There's a fair bit of optimism in green circles that fossil fuels are dying and renewables like wind and solar are set to take over. Al Gore has a hopeful new essay in Rolling Stone along these lines, arguing that "a powerful, largely unnoticed shift is taking place."
One problem? It's hard to see this shift in the numbers — at least so far. Yes, solar panels are getting cheaper and coal is on the wane in the United States. But the growth of fossil fuels in Asia is still swamping those clean-energy trends. The result: more carbon-dioxide emissions and more global warming.
Here's a simple way to see this: In 2013, coal, oil, and natural gas provided 87 percent of the world's energy. That fraction hasn't changed since 1999. The world has basically made zero progress in moving away from fossil fuels over the last 15 years. If we want to slow the pace of climate change, that has to shift very drastically.
Those numbers come from BP's new Statistical Review of World Energy 2014, which is worth a careful read for anyone interested in the global energy system. I've put some of their data in chart form to tell the story below:
1) Clean energy is growing worldwide. But fossil fuels have grown even faster.
As the world grows, it keeps using more and more energy. And fossil fuels still supply the vast majority of that energy. Oil remains the dominant source of fuel for our cars, trucks, and airplanes. And coal and natural gas are the leading sources of electricity.
All told, fossil fuels made up 87 percent of the world's energy consumption in 2013. By contrast, low-carbon sources — including nuclear, hydropower, wind, solar, and biomass — made up just 13 percent.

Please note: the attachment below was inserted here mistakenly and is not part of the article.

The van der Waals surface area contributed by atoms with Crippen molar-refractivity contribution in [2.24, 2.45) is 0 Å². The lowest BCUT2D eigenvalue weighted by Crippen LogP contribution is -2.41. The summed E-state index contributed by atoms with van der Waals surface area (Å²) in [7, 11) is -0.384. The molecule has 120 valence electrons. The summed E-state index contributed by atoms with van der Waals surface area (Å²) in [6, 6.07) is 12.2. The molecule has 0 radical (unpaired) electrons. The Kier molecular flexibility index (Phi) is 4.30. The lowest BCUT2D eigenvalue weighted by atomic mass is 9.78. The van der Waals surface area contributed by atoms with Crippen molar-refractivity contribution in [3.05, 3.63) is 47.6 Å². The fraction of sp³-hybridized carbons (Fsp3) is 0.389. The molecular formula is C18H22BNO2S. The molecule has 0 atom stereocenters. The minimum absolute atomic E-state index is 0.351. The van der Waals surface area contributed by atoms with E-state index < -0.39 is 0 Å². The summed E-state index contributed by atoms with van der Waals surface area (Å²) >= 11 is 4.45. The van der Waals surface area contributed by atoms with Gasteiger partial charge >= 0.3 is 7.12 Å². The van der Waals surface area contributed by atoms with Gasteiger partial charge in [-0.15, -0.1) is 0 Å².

That ratio hasn't changed since 1999, as the University of Colorado's Roger Pielke Jr. points out.
So, yes, clean energy sources have been rising over time. That little yellow sliver showing renewable energy is growing at rapid clip. But coal, natural gas, and oil have more than kept pace.
One illustrative example: over the last year, renewable energy grew by 38.5 TOE (tons of oil equivalent). But coal grew by 103 TOE, more than twice as much.
2) The world's energy system hasn't gotten any cleaner since 1999
Here's another way to view the same trend. The chart above shows the amount of carbon-dioxide the world generates for every unit of energy it consumes. This is "carbon intensity," and it's a good way to measure how "clean" the world's energy system is.
For decades, the world was making gradual progress here: In 1966, the world emitted 3.1 tons of carbon-dioxide for every unit of energy it consumed. By 1999, that had declined to 2.71 tons.
But then progress halted — particularly as China went on a massive coal-fueled growth binge. By 2013, the carbon intensity of the world's energy had actually risen to 2.76 tons of carbon dioxide per unit of energy.
If the world wants to seriously tackle global warming, then it's not enough to have a bit of progress in clean energy here or there. Instead, the carbon intensity figure in the chart has to drop very, very, very drastically. That's especially true given that the world is likely to keep consuming more and more energy as it gets richer.
Over at his site, Pielke runs some rough numbers on this. If humanity wanted to boost its energy use by 50 percent and cut carbon-dioxide emissions by 50 percent, then the carbon intensity of energy would need to fall to one-third of what it is today.